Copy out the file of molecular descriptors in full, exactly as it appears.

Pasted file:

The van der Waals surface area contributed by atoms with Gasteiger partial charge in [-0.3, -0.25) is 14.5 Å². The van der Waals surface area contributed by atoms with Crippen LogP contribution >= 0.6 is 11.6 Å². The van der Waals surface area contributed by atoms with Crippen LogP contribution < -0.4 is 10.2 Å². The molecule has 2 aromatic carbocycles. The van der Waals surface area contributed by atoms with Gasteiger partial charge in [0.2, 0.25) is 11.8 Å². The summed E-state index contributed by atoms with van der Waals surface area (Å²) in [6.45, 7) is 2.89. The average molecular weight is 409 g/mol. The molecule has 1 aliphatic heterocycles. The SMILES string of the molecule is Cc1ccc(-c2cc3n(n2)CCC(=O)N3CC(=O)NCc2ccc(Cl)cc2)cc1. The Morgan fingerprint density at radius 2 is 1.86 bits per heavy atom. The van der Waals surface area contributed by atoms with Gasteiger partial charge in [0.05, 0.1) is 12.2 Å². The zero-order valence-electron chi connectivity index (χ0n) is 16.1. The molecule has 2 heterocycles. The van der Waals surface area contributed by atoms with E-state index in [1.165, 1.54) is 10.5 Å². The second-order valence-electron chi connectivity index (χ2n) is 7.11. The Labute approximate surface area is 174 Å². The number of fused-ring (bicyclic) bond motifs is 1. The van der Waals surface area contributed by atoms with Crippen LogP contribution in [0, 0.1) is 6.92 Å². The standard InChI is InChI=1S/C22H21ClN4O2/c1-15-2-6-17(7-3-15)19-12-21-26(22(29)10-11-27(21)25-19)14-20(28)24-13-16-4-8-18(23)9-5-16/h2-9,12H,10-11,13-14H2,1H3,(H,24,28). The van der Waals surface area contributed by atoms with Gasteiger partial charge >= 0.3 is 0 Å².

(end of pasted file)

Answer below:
The van der Waals surface area contributed by atoms with Gasteiger partial charge in [-0.3, -0.25) is 14.5 Å². The van der Waals surface area contributed by atoms with Crippen LogP contribution >= 0.6 is 11.6 Å². The van der Waals surface area contributed by atoms with Crippen LogP contribution < -0.4 is 10.2 Å². The molecule has 2 aromatic carbocycles. The van der Waals surface area contributed by atoms with Gasteiger partial charge in [0.2, 0.25) is 11.8 Å². The summed E-state index contributed by atoms with van der Waals surface area (Å²) in [6.45, 7) is 2.89. The average molecular weight is 409 g/mol. The molecule has 1 aliphatic heterocycles. The SMILES string of the molecule is Cc1ccc(-c2cc3n(n2)CCC(=O)N3CC(=O)NCc2ccc(Cl)cc2)cc1. The Morgan fingerprint density at radius 2 is 1.86 bits per heavy atom. The van der Waals surface area contributed by atoms with Gasteiger partial charge in [0.05, 0.1) is 12.2 Å². The zero-order valence-electron chi connectivity index (χ0n) is 16.1. The molecule has 2 heterocycles. The van der Waals surface area contributed by atoms with E-state index in [1.165, 1.54) is 10.5 Å². The second-order valence-electron chi connectivity index (χ2n) is 7.11. The Labute approximate surface area is 174 Å². The number of fused-ring (bicyclic) bond motifs is 1. The van der Waals surface area contributed by atoms with Crippen LogP contribution in [0, 0.1) is 6.92 Å². The standard InChI is InChI=1S/C22H21ClN4O2/c1-15-2-6-17(7-3-15)19-12-21-26(22(29)10-11-27(21)25-19)14-20(28)24-13-16-4-8-18(23)9-5-16/h2-9,12H,10-11,13-14H2,1H3,(H,24,28). The van der Waals surface area contributed by atoms with Gasteiger partial charge >= 0.3 is 0 Å².